But twelve men are commonly named as the disciples of the Master, of whose calling and fellowship we are given some detailed account. It is recorded that he sent out those twelve, and "other seventy also," who, with the addition of Joseph of Arimathea, known as "a disciple of Jesus, but secretly," and possibly of Nicodemus, who sought Jesus by night, and the two men, Joseph the Just and Matthias, between whom choice was made to fill the place forfeited by Judas, complete the list of those named in the sacred narrative as immediate followers of Jesus. By inference we may include part at least of the Pentecostal company, and of the five hundred brethren to whom the Master appeared. Even this is a somewhat insignificant following for that wondrous Teacher who spake as never man spake, and to whose students had been vouchsafed such signal instances of divine power as enabled them to emulate in some degree the example of their Master.

After the crucifixion and ascension of Jesus, we find plentiful evidence that this term was no longer limited to those who had been closely associated with him. In the book of Acts are numerous references to disciples among persons who manifestly were not followers of Jesus when he walked the hills and vales of Palestine. Notable among these is Saul, or Paul, as he is better known, whose bitter prejudice was so marked that even after his marvelous conversion, when he humbly essayed to join himself to the disciples, they were afraid to receive him, not believing him to be sincere, and whose probation, had it not been for the timely intervention of Barnabas, might have been indefinitely prolonged. We are told that the disciples were first called Christians in Antioch, and it is improbable that the band in that city was composed of those personally instructed by the Master.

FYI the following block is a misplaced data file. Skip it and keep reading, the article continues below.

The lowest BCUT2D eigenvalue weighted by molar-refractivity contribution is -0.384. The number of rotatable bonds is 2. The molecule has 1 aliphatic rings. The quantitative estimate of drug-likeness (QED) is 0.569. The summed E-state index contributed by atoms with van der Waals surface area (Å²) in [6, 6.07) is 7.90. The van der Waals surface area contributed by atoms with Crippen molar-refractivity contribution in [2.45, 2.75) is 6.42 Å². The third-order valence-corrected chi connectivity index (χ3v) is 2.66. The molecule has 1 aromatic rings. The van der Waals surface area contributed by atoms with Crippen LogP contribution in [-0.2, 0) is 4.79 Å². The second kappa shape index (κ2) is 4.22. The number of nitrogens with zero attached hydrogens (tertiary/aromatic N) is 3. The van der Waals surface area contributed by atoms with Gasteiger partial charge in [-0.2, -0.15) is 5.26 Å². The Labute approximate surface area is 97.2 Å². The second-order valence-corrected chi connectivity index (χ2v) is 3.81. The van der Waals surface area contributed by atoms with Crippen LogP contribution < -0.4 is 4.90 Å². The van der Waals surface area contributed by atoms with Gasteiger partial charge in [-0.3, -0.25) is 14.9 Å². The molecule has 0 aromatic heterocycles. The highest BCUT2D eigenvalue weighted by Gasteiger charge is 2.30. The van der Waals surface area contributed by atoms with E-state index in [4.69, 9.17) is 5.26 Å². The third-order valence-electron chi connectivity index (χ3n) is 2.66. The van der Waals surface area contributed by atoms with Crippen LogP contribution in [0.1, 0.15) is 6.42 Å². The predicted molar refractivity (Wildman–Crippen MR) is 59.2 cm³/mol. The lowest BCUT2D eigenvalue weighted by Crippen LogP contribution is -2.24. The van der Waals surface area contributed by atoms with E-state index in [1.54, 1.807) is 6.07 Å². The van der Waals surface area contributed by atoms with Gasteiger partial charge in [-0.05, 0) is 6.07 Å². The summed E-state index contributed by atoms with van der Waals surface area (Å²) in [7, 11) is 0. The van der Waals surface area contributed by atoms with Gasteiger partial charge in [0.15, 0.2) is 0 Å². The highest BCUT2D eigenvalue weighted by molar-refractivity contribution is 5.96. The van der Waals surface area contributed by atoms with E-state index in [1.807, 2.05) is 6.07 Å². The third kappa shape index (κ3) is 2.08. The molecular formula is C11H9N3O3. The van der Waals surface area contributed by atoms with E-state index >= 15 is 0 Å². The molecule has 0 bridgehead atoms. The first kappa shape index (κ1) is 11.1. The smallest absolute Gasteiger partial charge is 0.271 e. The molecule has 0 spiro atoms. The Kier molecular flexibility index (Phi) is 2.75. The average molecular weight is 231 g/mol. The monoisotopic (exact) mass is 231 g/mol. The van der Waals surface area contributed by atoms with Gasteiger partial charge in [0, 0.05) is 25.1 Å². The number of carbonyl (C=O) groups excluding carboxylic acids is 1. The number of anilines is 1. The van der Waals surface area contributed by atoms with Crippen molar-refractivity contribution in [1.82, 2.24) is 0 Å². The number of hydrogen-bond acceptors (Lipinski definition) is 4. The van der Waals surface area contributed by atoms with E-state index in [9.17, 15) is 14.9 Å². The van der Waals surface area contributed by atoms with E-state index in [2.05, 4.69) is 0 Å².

February 20, 1909

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